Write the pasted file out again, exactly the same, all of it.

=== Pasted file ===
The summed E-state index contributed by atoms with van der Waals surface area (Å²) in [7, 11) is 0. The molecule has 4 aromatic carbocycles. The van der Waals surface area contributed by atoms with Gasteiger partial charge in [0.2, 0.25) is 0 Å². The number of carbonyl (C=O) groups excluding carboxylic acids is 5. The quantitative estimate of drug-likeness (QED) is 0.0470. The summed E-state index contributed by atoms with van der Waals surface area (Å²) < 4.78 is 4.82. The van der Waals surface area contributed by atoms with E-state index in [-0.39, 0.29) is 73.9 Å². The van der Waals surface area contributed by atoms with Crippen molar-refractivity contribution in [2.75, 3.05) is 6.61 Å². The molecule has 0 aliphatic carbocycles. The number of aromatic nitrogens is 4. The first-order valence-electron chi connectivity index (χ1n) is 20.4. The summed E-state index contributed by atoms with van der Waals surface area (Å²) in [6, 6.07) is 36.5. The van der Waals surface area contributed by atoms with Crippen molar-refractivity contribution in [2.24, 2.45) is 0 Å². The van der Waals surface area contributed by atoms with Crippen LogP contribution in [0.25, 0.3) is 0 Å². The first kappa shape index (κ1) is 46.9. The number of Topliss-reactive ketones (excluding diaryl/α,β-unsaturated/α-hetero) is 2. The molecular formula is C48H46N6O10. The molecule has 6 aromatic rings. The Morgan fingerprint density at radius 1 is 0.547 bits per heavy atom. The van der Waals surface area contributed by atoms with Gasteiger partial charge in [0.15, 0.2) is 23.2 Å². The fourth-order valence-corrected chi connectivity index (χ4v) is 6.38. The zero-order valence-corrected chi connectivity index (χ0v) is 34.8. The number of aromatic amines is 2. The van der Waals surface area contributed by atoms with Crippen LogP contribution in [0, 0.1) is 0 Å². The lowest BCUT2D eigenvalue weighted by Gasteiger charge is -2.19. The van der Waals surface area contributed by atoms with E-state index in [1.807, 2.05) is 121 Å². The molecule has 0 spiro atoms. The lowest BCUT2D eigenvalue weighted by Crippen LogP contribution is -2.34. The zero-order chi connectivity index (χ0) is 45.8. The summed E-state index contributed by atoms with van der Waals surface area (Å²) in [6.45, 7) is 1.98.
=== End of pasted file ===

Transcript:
The summed E-state index contributed by atoms with van der Waals surface area (Å²) in [7, 11) is 0. The molecule has 4 aromatic carbocycles. The van der Waals surface area contributed by atoms with Gasteiger partial charge in [0.2, 0.25) is 0 Å². The number of carbonyl (C=O) groups excluding carboxylic acids is 5. The quantitative estimate of drug-likeness (QED) is 0.0470. The summed E-state index contributed by atoms with van der Waals surface area (Å²) < 4.78 is 4.82. The van der Waals surface area contributed by atoms with E-state index in [-0.39, 0.29) is 73.9 Å². The van der Waals surface area contributed by atoms with Crippen molar-refractivity contribution in [2.75, 3.05) is 6.61 Å². The molecule has 0 aliphatic carbocycles. The number of aromatic nitrogens is 4. The first-order valence-electron chi connectivity index (χ1n) is 20.4. The summed E-state index contributed by atoms with van der Waals surface area (Å²) in [6, 6.07) is 36.5. The van der Waals surface area contributed by atoms with Crippen molar-refractivity contribution in [2.24, 2.45) is 0 Å². The van der Waals surface area contributed by atoms with Crippen LogP contribution in [0.25, 0.3) is 0 Å². The first kappa shape index (κ1) is 46.9. The number of Topliss-reactive ketones (excluding diaryl/α,β-unsaturated/α-hetero) is 2. The molecular formula is C48H46N6O10. The molecule has 6 aromatic rings. The Morgan fingerprint density at radius 1 is 0.547 bits per heavy atom. The van der Waals surface area contributed by atoms with Gasteiger partial charge in [0.15, 0.2) is 23.2 Å². The fourth-order valence-corrected chi connectivity index (χ4v) is 6.38. The zero-order valence-corrected chi connectivity index (χ0v) is 34.8. The number of aromatic amines is 2. The van der Waals surface area contributed by atoms with Crippen LogP contribution in [0, 0.1) is 0 Å². The lowest BCUT2D eigenvalue weighted by Gasteiger charge is -2.19. The van der Waals surface area contributed by atoms with E-state index in [1.807, 2.05) is 121 Å². The molecule has 0 spiro atoms. The lowest BCUT2D eigenvalue weighted by Crippen LogP contribution is -2.34. The zero-order chi connectivity index (χ0) is 45.8. The summed E-state index contributed by atoms with van der Waals surface area (Å²) in [6.45, 7) is 1.98.